Remember the Ladies: Karen Blixen
From Wikipedia, the free encyclopedia
Baroness Karen von Blixen-Finecke (17 April 1885 – 7 September 1962), née Karen Christenze Dinesen, was a Danish author also known by her pen name Isak Dinesen. She also wrote under the pen names Tania Blixen, Osceola and Pierre Andrézel. Blixen wrote works in Danish, French and English.
Blixen is best known for Out of Africa, her account of living in Kenya, and one of her stories, Babette’s Feast, both of which have been adapted into highly acclaimed, Academy Award-winning motion pictures. Prior to the release of the first film, she was noted for her Seven Gothic Tales, for which she is also known in Denmark.
Peter Englund, permanent secretary of the Swedish Academy, described it as “a mistake” that Blixen was not awarded the Nobel Prize in Literature during the 1930s. Although never awarded the prize, she finished in third place behind Graham Greene in 1961, the year Ivo Andri? was awarded the prize.
- I had a farm in Africa, at the foot of the Ngong Hills. ~Out of Africa, 1937
- To be lonely is a state of mind, something completely other than physical solitude; when modern authors rant about the soul’s intolerable loneliness, it is only proof of their own intolerable emptiness. ~Out of Africa, 1937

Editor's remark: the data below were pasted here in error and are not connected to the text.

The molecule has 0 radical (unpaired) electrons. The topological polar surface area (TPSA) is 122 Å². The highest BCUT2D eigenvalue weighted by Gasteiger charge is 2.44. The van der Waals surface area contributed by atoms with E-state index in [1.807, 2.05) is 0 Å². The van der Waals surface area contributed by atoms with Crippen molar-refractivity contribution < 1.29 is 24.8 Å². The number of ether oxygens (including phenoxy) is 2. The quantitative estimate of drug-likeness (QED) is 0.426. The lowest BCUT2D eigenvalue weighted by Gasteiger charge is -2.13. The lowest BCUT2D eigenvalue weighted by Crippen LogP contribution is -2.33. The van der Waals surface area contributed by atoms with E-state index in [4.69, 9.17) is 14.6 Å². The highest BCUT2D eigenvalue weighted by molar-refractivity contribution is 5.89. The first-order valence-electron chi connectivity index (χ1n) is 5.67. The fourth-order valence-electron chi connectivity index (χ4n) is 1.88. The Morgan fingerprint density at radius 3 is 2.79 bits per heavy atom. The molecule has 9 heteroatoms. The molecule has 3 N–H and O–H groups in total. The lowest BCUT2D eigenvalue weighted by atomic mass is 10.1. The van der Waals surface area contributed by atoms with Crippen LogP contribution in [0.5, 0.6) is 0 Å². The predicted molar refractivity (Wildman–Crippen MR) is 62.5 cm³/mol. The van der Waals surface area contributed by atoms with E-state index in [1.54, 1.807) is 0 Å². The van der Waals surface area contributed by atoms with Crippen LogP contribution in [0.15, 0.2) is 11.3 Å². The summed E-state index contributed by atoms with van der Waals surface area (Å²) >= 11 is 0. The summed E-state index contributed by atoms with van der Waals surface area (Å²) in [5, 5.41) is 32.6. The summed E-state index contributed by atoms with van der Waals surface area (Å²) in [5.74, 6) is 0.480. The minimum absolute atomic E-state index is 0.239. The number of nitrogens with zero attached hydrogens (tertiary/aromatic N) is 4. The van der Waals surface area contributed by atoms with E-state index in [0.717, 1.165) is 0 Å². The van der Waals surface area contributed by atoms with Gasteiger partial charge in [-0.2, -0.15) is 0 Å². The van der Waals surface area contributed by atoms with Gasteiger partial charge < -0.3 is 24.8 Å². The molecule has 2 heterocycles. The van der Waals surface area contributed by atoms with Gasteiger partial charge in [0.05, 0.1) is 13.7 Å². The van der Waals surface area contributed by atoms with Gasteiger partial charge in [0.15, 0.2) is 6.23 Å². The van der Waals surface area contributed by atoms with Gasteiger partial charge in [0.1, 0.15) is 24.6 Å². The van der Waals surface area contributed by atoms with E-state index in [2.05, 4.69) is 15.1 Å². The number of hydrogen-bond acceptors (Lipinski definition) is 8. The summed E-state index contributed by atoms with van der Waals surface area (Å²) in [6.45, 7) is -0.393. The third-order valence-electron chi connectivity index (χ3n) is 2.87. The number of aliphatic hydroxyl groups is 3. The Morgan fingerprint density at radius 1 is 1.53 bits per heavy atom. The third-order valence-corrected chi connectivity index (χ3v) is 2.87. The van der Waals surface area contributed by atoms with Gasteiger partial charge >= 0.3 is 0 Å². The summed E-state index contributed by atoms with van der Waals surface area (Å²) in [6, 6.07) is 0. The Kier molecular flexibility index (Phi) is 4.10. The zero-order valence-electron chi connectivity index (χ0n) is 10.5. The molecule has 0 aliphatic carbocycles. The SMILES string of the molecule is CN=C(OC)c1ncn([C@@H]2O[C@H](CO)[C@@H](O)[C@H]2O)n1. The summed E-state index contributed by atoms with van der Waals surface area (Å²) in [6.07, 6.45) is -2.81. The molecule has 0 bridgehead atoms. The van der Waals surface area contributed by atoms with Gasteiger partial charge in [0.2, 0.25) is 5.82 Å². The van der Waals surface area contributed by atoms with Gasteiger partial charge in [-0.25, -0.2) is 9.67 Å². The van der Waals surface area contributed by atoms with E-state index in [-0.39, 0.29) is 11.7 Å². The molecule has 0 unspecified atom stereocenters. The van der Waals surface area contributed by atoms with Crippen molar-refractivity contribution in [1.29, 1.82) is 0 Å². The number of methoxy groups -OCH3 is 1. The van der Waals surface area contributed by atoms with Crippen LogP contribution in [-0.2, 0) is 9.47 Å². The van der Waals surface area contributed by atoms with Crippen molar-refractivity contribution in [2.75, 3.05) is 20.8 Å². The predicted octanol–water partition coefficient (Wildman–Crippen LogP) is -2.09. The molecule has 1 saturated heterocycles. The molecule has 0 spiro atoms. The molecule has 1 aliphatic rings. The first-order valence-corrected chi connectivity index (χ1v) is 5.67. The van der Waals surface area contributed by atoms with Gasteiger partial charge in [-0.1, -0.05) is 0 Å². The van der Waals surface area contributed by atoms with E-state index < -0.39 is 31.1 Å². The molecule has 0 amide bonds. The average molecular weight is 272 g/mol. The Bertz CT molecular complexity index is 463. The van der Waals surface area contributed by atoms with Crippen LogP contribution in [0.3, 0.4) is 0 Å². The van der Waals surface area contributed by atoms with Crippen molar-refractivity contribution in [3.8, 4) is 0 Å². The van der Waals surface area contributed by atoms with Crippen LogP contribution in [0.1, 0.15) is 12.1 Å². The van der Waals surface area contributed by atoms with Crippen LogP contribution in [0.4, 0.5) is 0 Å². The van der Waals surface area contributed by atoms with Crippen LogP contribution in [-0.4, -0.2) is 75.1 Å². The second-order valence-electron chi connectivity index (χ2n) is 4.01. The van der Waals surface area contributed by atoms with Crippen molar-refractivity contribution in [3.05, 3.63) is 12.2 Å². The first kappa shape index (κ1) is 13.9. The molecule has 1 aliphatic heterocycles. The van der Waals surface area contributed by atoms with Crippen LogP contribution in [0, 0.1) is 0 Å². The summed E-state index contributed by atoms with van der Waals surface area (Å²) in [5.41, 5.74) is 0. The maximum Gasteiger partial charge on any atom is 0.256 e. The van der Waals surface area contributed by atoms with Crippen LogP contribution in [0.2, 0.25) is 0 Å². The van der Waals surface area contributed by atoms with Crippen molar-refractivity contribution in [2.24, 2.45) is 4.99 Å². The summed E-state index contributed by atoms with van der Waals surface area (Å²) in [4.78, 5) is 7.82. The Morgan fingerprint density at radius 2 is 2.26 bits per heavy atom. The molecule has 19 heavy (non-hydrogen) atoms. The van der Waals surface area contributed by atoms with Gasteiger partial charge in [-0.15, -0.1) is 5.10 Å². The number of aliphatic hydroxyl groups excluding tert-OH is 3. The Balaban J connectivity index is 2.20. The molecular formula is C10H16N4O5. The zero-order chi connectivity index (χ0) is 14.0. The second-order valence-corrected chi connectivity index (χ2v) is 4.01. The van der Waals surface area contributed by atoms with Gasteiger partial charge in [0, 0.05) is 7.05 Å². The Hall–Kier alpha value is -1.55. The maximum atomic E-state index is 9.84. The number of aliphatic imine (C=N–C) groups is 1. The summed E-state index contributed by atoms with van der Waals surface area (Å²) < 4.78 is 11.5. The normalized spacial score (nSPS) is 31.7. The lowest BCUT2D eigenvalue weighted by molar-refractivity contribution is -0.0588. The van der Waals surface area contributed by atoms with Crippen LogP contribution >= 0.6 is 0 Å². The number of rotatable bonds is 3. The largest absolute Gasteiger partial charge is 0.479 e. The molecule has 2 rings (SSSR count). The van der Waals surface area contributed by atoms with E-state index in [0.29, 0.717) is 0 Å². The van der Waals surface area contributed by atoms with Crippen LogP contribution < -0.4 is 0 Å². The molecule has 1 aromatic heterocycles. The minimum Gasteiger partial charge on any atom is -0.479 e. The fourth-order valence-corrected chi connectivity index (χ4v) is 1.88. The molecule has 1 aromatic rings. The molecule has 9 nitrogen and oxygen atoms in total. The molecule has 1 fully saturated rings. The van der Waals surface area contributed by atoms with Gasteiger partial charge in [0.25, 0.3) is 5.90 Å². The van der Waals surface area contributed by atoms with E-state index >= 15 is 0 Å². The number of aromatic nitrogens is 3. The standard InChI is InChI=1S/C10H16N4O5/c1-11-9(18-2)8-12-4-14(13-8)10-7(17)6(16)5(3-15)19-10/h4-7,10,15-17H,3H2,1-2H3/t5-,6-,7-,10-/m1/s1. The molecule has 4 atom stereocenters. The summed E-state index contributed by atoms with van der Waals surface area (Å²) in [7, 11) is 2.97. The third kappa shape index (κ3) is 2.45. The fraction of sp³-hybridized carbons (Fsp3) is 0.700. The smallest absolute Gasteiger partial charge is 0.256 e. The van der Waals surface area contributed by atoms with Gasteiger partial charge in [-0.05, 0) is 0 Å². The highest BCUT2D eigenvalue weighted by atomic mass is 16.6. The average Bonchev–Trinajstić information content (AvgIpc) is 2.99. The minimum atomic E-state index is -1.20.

- I know the cure for everything: Salt water…in one form or another: Sweat, tears or the sea. ~“The Deluge at Norderney,” Seven Gothic Tales, 1934
- When in the end, the day came on which I was going away, I learned the strange learning that things can happen which we ourselves cannot possibly imagine, either beforehand, or at the time when they are taking place, or afterwards when we look back on them.” ~Out of Africa, 1937
- He belonged to the olden days, and I have never met another German who has given me so strong an impression of what Imperial Germany was and stood for.” ~About General Paul von Lettow-Vorbeck, German commander during the East Africa Campaign.
- Through all the world there goes one long cry from the heart of the artist: Give me leave to do my utmost!” ~Babette’s Feast, 1953